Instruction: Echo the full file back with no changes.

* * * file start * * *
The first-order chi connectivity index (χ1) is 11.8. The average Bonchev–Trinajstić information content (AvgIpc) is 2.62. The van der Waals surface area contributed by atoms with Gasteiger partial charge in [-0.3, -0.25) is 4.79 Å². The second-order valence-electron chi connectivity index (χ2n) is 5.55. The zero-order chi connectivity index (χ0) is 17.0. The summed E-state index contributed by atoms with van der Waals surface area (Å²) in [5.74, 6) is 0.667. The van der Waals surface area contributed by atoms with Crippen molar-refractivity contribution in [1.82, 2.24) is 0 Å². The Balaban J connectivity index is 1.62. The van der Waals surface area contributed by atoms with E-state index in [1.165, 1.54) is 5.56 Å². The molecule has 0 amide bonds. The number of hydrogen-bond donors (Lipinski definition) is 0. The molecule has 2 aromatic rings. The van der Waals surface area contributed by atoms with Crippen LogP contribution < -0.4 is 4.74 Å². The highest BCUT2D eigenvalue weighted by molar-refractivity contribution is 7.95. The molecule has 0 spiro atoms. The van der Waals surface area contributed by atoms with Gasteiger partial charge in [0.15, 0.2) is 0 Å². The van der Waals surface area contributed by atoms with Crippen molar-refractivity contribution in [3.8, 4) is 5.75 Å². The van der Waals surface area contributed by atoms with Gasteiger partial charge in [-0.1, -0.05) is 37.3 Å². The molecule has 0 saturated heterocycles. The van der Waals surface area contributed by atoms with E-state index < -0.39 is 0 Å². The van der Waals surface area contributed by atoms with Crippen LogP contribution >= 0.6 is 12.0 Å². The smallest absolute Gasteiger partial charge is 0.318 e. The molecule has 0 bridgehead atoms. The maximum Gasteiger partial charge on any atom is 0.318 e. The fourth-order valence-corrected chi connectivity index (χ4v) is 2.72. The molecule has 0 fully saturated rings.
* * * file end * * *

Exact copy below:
The first-order chi connectivity index (χ1) is 11.8. The average Bonchev–Trinajstić information content (AvgIpc) is 2.62. The van der Waals surface area contributed by atoms with Gasteiger partial charge in [-0.3, -0.25) is 4.79 Å². The second-order valence-electron chi connectivity index (χ2n) is 5.55. The zero-order chi connectivity index (χ0) is 17.0. The summed E-state index contributed by atoms with van der Waals surface area (Å²) in [5.74, 6) is 0.667. The van der Waals surface area contributed by atoms with Crippen molar-refractivity contribution in [1.82, 2.24) is 0 Å². The Balaban J connectivity index is 1.62. The van der Waals surface area contributed by atoms with E-state index in [1.165, 1.54) is 5.56 Å². The molecule has 0 amide bonds. The number of hydrogen-bond donors (Lipinski definition) is 0. The molecule has 2 aromatic rings. The van der Waals surface area contributed by atoms with Crippen LogP contribution < -0.4 is 4.74 Å². The highest BCUT2D eigenvalue weighted by molar-refractivity contribution is 7.95. The molecule has 0 spiro atoms. The van der Waals surface area contributed by atoms with Gasteiger partial charge in [0.15, 0.2) is 0 Å². The van der Waals surface area contributed by atoms with Crippen molar-refractivity contribution in [3.8, 4) is 5.75 Å². The van der Waals surface area contributed by atoms with Gasteiger partial charge in [-0.1, -0.05) is 37.3 Å². The molecule has 0 saturated heterocycles. The van der Waals surface area contributed by atoms with E-state index < -0.39 is 0 Å². The van der Waals surface area contributed by atoms with Crippen LogP contribution >= 0.6 is 12.0 Å². The smallest absolute Gasteiger partial charge is 0.318 e. The molecule has 0 bridgehead atoms. The maximum Gasteiger partial charge on any atom is 0.318 e. The fourth-order valence-corrected chi connectivity index (χ4v) is 2.72. The molecule has 0 fully saturated rings.